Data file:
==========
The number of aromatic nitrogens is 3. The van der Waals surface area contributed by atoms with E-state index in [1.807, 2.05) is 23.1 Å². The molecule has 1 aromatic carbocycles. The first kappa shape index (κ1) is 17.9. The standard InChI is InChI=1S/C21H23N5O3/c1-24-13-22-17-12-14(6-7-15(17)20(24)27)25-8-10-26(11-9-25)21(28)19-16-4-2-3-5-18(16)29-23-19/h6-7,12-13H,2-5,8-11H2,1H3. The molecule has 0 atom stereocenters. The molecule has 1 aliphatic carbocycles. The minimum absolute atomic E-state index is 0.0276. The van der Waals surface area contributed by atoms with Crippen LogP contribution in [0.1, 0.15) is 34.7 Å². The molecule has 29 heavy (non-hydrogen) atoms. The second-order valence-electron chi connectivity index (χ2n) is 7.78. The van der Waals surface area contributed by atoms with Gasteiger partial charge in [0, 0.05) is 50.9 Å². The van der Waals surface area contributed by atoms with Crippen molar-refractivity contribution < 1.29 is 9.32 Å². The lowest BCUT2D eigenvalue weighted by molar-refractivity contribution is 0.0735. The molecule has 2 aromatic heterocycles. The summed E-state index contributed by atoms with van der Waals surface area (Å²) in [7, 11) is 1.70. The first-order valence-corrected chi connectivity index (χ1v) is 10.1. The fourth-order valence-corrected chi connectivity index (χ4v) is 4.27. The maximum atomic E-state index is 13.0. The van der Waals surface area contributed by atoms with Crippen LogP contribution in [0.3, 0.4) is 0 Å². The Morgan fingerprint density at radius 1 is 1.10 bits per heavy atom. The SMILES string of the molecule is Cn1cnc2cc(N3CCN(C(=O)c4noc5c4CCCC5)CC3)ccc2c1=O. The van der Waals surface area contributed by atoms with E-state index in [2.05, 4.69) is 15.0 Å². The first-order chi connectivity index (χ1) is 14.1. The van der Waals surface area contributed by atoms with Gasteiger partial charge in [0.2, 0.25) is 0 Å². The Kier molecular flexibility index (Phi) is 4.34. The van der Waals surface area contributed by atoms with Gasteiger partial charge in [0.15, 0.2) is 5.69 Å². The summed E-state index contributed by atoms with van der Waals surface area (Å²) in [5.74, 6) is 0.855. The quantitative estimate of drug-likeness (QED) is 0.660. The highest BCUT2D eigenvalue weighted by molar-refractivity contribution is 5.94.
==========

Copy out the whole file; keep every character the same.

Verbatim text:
The number of aromatic nitrogens is 3. The van der Waals surface area contributed by atoms with E-state index in [1.807, 2.05) is 23.1 Å². The molecule has 1 aromatic carbocycles. The first kappa shape index (κ1) is 17.9. The standard InChI is InChI=1S/C21H23N5O3/c1-24-13-22-17-12-14(6-7-15(17)20(24)27)25-8-10-26(11-9-25)21(28)19-16-4-2-3-5-18(16)29-23-19/h6-7,12-13H,2-5,8-11H2,1H3. The molecule has 0 atom stereocenters. The molecule has 1 aliphatic carbocycles. The minimum absolute atomic E-state index is 0.0276. The van der Waals surface area contributed by atoms with Crippen LogP contribution in [0.1, 0.15) is 34.7 Å². The molecule has 29 heavy (non-hydrogen) atoms. The second-order valence-electron chi connectivity index (χ2n) is 7.78. The van der Waals surface area contributed by atoms with Gasteiger partial charge in [0, 0.05) is 50.9 Å². The van der Waals surface area contributed by atoms with Crippen molar-refractivity contribution < 1.29 is 9.32 Å². The lowest BCUT2D eigenvalue weighted by molar-refractivity contribution is 0.0735. The molecule has 2 aromatic heterocycles. The summed E-state index contributed by atoms with van der Waals surface area (Å²) in [7, 11) is 1.70. The first-order valence-corrected chi connectivity index (χ1v) is 10.1. The fourth-order valence-corrected chi connectivity index (χ4v) is 4.27. The maximum atomic E-state index is 13.0. The van der Waals surface area contributed by atoms with Crippen LogP contribution in [0.3, 0.4) is 0 Å². The Morgan fingerprint density at radius 1 is 1.10 bits per heavy atom. The SMILES string of the molecule is Cn1cnc2cc(N3CCN(C(=O)c4noc5c4CCCC5)CC3)ccc2c1=O. The van der Waals surface area contributed by atoms with E-state index in [2.05, 4.69) is 15.0 Å². The first-order chi connectivity index (χ1) is 14.1. The van der Waals surface area contributed by atoms with Gasteiger partial charge in [0.2, 0.25) is 0 Å². The Kier molecular flexibility index (Phi) is 4.34. The van der Waals surface area contributed by atoms with Gasteiger partial charge in [0.15, 0.2) is 5.69 Å². The summed E-state index contributed by atoms with van der Waals surface area (Å²) in [5.74, 6) is 0.855. The quantitative estimate of drug-likeness (QED) is 0.660. The highest BCUT2D eigenvalue weighted by molar-refractivity contribution is 5.94.